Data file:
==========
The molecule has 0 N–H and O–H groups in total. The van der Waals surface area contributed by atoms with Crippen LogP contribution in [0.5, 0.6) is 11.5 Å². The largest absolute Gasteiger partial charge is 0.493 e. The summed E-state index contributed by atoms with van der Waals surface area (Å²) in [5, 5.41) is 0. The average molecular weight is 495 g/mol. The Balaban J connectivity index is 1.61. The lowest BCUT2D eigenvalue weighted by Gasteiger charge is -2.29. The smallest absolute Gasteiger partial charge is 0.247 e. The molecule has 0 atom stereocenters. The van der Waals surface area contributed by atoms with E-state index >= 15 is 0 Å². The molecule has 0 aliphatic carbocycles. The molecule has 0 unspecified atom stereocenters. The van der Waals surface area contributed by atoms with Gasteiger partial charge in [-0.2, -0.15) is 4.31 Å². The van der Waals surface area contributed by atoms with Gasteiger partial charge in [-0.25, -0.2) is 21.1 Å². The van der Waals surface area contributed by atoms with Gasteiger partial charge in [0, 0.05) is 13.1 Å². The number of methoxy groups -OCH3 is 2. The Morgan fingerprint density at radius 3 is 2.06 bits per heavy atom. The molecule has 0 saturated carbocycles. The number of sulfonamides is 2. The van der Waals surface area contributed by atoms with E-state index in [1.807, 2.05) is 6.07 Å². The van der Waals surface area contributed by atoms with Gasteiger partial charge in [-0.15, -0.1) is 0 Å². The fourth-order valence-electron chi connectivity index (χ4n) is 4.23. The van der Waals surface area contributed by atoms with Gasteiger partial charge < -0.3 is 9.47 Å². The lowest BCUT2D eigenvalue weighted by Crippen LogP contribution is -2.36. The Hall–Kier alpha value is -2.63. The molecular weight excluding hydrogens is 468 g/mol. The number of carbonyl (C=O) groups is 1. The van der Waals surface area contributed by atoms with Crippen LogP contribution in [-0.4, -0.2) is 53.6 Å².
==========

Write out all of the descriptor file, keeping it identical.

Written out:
The molecule has 0 N–H and O–H groups in total. The van der Waals surface area contributed by atoms with Crippen LogP contribution in [0.5, 0.6) is 11.5 Å². The largest absolute Gasteiger partial charge is 0.493 e. The summed E-state index contributed by atoms with van der Waals surface area (Å²) in [5, 5.41) is 0. The average molecular weight is 495 g/mol. The Balaban J connectivity index is 1.61. The lowest BCUT2D eigenvalue weighted by Gasteiger charge is -2.29. The smallest absolute Gasteiger partial charge is 0.247 e. The molecule has 0 atom stereocenters. The van der Waals surface area contributed by atoms with E-state index >= 15 is 0 Å². The molecule has 0 aliphatic carbocycles. The molecule has 0 unspecified atom stereocenters. The van der Waals surface area contributed by atoms with Gasteiger partial charge in [-0.2, -0.15) is 4.31 Å². The van der Waals surface area contributed by atoms with Gasteiger partial charge in [-0.25, -0.2) is 21.1 Å². The van der Waals surface area contributed by atoms with Gasteiger partial charge in [0, 0.05) is 13.1 Å². The number of methoxy groups -OCH3 is 2. The Morgan fingerprint density at radius 3 is 2.06 bits per heavy atom. The molecule has 0 saturated carbocycles. The number of sulfonamides is 2. The van der Waals surface area contributed by atoms with E-state index in [1.807, 2.05) is 6.07 Å². The van der Waals surface area contributed by atoms with Gasteiger partial charge in [-0.15, -0.1) is 0 Å². The fourth-order valence-electron chi connectivity index (χ4n) is 4.23. The van der Waals surface area contributed by atoms with Gasteiger partial charge < -0.3 is 9.47 Å². The lowest BCUT2D eigenvalue weighted by Crippen LogP contribution is -2.36. The Hall–Kier alpha value is -2.63. The molecular weight excluding hydrogens is 468 g/mol. The number of carbonyl (C=O) groups is 1. The van der Waals surface area contributed by atoms with Crippen LogP contribution in [-0.4, -0.2) is 53.6 Å².